Can you believe it’s September already? I certainly can’t believe how quickly this year is passing.
With school starting again this month, it can seem like the start of phase of non-profit fundraising work. Specifically, the start of year-end fundraising.
Depending on your own experiences with year-end fundraising, you might be excited for this time of year. You might also feel some panic or even dread about the volume of work that comes our way during this season.
I’ve had a spectrum of experiences with year-end fundraising over the years. I worked at a non-profit years ago where I felt totally burnt out in December. I’ve also had other years where I feel like I was actually able to enjoy the holiday season. From those better years, I’ve learned a few lessons about how to prepare for year-end fundraising. These lessons have helped me create a to-do list that I use for consulting projects related to year end fundraising. Today, I want to share with you the 5 things I do in September to prepare for a better year-end fundraising season.
#1 – Start with a brain dump
Like a brainstorm, a brain dump is where you list out all the things you have to do. Since we’re talking about year-end fundraising, create a giant (and hopefully exhaustive) list of everything you need to do between now and December 31. I suggest blocking off an hour in your calendar, go someplace quiet and bring tools for brainstorming like paper pads and good pens.
#2 – Create a master calendar
I cannot stress the importance of a master calendar enough. Having all your projects listed in one place for everyone to see is immensely helpful. Now that you’ve down your brain dump, it’s time to schedule out your tasks on your calendar. Write down the dates your direct mail gets mailed and emails get sent. Then work backwards and make note of any other important milestones. My general rule of thumb is to give myself 50% more time than I think I will need to get things done. For instance, I know it usually takes me about 2 weeks to write a direct mail letter, but I always budget for 3 weeks in case something unexpected comes up.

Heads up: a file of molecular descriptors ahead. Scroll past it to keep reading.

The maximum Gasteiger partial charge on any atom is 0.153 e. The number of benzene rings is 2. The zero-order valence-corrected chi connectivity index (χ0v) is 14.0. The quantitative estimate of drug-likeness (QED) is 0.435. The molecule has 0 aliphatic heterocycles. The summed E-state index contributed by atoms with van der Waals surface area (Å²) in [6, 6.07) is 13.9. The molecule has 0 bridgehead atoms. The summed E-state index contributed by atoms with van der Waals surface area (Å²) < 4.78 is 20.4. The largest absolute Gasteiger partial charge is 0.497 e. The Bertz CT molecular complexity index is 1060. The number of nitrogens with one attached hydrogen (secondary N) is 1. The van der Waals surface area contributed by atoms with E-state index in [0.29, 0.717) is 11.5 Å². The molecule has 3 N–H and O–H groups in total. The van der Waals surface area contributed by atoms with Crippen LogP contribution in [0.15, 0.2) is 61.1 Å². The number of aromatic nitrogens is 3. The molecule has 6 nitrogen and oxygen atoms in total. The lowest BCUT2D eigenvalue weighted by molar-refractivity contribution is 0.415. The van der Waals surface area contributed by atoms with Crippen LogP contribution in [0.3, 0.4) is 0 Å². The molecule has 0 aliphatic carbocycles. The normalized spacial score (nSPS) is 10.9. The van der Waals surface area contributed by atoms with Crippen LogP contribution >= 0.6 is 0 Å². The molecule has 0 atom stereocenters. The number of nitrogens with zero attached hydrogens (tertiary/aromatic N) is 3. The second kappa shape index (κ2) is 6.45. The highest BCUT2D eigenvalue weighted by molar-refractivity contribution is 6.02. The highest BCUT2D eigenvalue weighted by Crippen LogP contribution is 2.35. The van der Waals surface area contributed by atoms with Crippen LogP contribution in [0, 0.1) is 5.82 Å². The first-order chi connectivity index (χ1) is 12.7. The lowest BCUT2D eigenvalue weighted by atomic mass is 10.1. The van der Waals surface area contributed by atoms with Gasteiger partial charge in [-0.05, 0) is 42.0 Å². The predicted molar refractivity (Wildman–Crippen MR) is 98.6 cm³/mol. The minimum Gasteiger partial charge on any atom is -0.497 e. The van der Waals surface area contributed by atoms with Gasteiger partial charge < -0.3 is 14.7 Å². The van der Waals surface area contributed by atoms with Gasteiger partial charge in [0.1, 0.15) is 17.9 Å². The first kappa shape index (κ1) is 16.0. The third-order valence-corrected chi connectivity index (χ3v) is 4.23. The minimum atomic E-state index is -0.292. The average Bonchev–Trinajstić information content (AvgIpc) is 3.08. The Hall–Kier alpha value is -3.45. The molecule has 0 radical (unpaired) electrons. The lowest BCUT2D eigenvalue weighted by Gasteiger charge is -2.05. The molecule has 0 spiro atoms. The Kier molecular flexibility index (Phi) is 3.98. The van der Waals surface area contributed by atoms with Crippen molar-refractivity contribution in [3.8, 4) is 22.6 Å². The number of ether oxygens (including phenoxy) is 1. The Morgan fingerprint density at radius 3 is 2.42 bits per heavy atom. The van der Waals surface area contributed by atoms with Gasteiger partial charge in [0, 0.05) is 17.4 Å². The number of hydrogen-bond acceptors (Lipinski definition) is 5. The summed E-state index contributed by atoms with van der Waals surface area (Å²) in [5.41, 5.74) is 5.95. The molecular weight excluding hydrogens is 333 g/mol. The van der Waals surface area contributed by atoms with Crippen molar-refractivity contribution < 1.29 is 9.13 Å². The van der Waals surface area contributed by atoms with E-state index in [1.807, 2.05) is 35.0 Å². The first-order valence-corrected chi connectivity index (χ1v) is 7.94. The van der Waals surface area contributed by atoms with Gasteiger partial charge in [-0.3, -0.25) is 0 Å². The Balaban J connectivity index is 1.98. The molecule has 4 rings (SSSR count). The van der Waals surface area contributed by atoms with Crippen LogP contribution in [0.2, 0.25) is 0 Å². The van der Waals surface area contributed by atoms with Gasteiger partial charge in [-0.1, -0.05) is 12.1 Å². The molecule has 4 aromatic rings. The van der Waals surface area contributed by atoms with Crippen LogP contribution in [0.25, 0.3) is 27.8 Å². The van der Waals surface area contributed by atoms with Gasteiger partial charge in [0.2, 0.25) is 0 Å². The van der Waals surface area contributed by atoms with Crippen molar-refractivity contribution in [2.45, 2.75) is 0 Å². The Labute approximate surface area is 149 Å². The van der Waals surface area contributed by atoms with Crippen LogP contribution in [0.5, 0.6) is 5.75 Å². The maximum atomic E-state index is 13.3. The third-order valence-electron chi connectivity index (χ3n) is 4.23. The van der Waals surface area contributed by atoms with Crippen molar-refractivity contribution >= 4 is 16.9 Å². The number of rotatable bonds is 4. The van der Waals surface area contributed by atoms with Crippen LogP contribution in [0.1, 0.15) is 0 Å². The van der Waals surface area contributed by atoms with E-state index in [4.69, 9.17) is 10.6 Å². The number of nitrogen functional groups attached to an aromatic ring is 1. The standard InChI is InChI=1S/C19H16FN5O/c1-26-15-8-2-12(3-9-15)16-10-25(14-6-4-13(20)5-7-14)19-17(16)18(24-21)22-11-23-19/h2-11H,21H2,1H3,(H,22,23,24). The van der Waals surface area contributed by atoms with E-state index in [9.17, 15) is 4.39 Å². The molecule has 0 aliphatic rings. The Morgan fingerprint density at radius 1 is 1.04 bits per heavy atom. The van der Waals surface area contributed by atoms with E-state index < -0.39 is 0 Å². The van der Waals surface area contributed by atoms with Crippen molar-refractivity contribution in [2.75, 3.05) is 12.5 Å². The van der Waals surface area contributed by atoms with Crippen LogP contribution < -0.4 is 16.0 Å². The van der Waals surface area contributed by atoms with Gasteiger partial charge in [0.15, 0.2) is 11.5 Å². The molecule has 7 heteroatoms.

#3 – Evaluate your processes
One of the things that has the tendency to create a lot of chaos is December is the sheer volume of donations coming in. Take some time now to evaluate processes like donations processing to make sure can handle the workload during year-end fundraising. Determine where your processes might need some extra support, which volunteers might be able to help with.
#4 – Decide on your themes and messaging
This to do list item is a bit different from the first three, but it is equally important. NOW is the time to decide what your appeal themes and messages will be. I suggest this because for two reasons. 1) Sometimes you have to get messages approved, and you want to make sure there is ample time for this to happen. 2) So many aspects of your appeals depend on the message, such as the story you tell.
#5 – Find your story
Much like deciding on your themes and messaging for year-end appeals, sometimes it can take a little while to find a story to tell in them. Once you have decided on the message, get to work finding the story to tell. I always give myself a soft deadline of finding a story by October 1. For tips on finding stories to tell, check out these blog posts: 5 Tips You Need to Know to Keep the Story Pipeline Flowing and FAQs about Collecting Stories.
Those are a few suggestions for your September to do list to keep you on track for a successful year-end fundraising season.
What else is on your to do list this month? Leave a comment below and share what you are working on.